Despite serious objection from the provincial governments, the federal government has brought the security of Kathmandu Valley under the purview of the federal government.
The move will invite and further escalate the ongoing conflict between the federal and provincial governments over the rights given by the constitution as the internal affairs minister of Bagmati Province has said it will knock the door of the Supreme Court.
President Bidya Devi Bhandari issued an ordinance on Nepal Police and Provincial Police (Work Operation, Supervision and Coordination) First Amendment on Monday allowing the federal government to look after the security of the three districts of the Kathmandu Valley.
Once the ordinance comes into effect after it is published in the Gazette the existing Metropolitan Police Office Rani Pokhari will be named Federal Capital Police led by a Deputy Inspector General of Police. Henceforth, the Federal Capital Police will look after the security of the three districts of the Valley.
“All three districts of the Kathmandu Valley will remain under the Nepal Police,” said Thaneswor Gautam, a joint secretary at the Home Ministry. “The integration process of the Nepal Police and the provincial police will begin once the cabinet approves the new organisation and management procedure.”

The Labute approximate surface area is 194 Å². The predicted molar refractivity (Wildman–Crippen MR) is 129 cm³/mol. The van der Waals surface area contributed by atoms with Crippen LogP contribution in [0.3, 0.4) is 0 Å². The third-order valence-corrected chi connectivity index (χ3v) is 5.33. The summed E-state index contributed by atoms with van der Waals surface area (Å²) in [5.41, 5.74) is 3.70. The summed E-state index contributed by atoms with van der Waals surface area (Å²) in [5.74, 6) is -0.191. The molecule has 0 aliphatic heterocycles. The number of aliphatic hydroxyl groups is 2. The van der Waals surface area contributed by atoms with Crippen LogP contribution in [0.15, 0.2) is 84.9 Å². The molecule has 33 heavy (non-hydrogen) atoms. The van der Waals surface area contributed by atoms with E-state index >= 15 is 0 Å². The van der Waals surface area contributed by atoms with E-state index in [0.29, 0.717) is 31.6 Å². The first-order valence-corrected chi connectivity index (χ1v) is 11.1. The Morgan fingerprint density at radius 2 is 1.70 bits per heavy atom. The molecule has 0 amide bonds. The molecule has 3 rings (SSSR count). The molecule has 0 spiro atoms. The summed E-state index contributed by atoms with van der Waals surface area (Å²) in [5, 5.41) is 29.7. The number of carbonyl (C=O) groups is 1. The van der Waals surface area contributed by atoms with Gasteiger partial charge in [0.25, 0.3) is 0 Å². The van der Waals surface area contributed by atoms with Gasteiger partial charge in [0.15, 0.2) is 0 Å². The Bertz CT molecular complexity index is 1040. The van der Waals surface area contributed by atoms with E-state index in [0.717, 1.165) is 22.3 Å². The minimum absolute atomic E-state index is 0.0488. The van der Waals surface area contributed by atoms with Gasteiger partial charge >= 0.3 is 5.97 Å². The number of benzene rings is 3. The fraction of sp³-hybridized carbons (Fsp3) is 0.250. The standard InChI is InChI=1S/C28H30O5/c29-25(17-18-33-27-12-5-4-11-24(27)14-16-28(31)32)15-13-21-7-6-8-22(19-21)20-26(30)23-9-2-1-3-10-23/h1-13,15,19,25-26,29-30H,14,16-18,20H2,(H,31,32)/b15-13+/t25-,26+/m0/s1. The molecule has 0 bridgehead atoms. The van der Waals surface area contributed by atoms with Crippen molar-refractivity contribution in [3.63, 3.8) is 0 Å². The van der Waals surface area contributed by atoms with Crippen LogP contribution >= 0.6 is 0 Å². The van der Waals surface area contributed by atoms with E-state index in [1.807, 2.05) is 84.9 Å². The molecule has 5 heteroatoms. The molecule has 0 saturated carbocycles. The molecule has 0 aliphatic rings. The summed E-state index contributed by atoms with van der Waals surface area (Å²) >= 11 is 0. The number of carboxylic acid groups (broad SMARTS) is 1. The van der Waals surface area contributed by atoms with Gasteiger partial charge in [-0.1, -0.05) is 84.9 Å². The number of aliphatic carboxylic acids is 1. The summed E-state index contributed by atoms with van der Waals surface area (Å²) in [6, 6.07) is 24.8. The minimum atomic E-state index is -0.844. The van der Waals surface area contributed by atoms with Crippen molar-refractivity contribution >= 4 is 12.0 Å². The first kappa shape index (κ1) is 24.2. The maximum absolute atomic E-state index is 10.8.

A delegation of the internal affairs and law minister of Bagmati Province Shalikram Jammarkattel had urged Home Minister Ram Bahadur Thapa not to change the existing provision allowing the federal government to look after the security of the Capital while other provincial governments were also against the idea.
“As soon as we heard about the ordinance we met the Home Minister and expressed our serious concerns but Thapa has no say in this,” said Jammarkattel. “We will take the issue to the Supreme Court after the integration process of the police force comes into effect.”
According to him, it was Prime Minister KP Sharma Oli who is behind the new ordinance and once the new organisation and management procedure is out things will be clearer regarding integration.
Jammarkattel said the leaders at the federal government have now been regretting allowing the provincial governments to look after security matters while drafting the constitution.
While trying to convince the provincial governments, federal authorities gave examples of different countries but they refused the former’s proposal to allow even the assistant chief district officers to operate under provincial governments, a provision followed by India, according to Jamarkattel.
Experts and observers have taken the move of the federal government as an attempt to derail federalism. “This is an interference in the rights of the rights of the provincial government,” said Khimlal Devkota, an expert on federalism. “The move has attacked the spirit of federalism.”
He said the federal government could have supported provincial governments in maintaining security even while the security fell under the purview of the provinces.
“When the federal government has not allowed even to construct roads how can one expect them to let provinces be in charge of such a sensitive sector,” Devkota asked.